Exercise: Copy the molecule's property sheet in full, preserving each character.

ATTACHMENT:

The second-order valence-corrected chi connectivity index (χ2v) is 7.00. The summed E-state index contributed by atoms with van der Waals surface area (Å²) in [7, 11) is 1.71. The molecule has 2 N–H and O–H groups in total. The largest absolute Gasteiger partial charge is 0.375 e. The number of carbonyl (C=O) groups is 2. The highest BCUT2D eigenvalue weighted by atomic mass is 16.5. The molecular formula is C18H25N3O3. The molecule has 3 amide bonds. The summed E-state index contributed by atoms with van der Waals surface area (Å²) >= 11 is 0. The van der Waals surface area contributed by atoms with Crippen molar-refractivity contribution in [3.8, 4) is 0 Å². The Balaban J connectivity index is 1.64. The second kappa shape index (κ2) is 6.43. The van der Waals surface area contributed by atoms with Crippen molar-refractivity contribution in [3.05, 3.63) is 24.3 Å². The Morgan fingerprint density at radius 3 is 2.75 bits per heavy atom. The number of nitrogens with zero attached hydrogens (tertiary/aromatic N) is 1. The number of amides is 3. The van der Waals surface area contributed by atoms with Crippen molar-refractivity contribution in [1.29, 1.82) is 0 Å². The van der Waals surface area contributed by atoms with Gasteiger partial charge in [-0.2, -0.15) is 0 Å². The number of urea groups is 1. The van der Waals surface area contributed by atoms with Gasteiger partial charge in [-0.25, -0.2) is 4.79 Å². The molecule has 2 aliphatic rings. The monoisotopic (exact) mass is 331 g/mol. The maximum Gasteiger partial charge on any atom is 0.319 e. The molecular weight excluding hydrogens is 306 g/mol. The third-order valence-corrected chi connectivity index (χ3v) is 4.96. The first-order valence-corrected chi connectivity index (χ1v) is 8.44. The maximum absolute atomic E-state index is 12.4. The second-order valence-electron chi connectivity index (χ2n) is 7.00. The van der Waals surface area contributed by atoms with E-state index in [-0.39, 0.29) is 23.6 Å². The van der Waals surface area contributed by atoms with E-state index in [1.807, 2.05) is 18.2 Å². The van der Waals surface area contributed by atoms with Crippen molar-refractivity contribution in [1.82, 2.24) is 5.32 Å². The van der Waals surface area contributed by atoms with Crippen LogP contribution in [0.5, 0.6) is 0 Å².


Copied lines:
The second-order valence-corrected chi connectivity index (χ2v) is 7.00. The summed E-state index contributed by atoms with van der Waals surface area (Å²) in [7, 11) is 1.71. The molecule has 2 N–H and O–H groups in total. The largest absolute Gasteiger partial charge is 0.375 e. The number of carbonyl (C=O) groups is 2. The highest BCUT2D eigenvalue weighted by atomic mass is 16.5. The molecular formula is C18H25N3O3. The molecule has 3 amide bonds. The summed E-state index contributed by atoms with van der Waals surface area (Å²) >= 11 is 0. The van der Waals surface area contributed by atoms with Crippen molar-refractivity contribution in [3.8, 4) is 0 Å². The Balaban J connectivity index is 1.64. The second kappa shape index (κ2) is 6.43. The van der Waals surface area contributed by atoms with Crippen molar-refractivity contribution in [3.05, 3.63) is 24.3 Å². The Morgan fingerprint density at radius 3 is 2.75 bits per heavy atom. The number of nitrogens with zero attached hydrogens (tertiary/aromatic N) is 1. The number of amides is 3. The van der Waals surface area contributed by atoms with Crippen molar-refractivity contribution in [1.29, 1.82) is 0 Å². The van der Waals surface area contributed by atoms with Gasteiger partial charge in [-0.2, -0.15) is 0 Å². The number of urea groups is 1. The van der Waals surface area contributed by atoms with Gasteiger partial charge in [-0.25, -0.2) is 4.79 Å². The molecule has 2 aliphatic rings. The monoisotopic (exact) mass is 331 g/mol. The maximum Gasteiger partial charge on any atom is 0.319 e. The molecular weight excluding hydrogens is 306 g/mol. The third-order valence-corrected chi connectivity index (χ3v) is 4.96. The first-order valence-corrected chi connectivity index (χ1v) is 8.44. The maximum absolute atomic E-state index is 12.4. The second-order valence-electron chi connectivity index (χ2n) is 7.00. The van der Waals surface area contributed by atoms with E-state index in [-0.39, 0.29) is 23.6 Å². The van der Waals surface area contributed by atoms with E-state index in [1.807, 2.05) is 18.2 Å². The van der Waals surface area contributed by atoms with Crippen molar-refractivity contribution in [1.82, 2.24) is 5.32 Å². The van der Waals surface area contributed by atoms with Crippen LogP contribution in [0.5, 0.6) is 0 Å².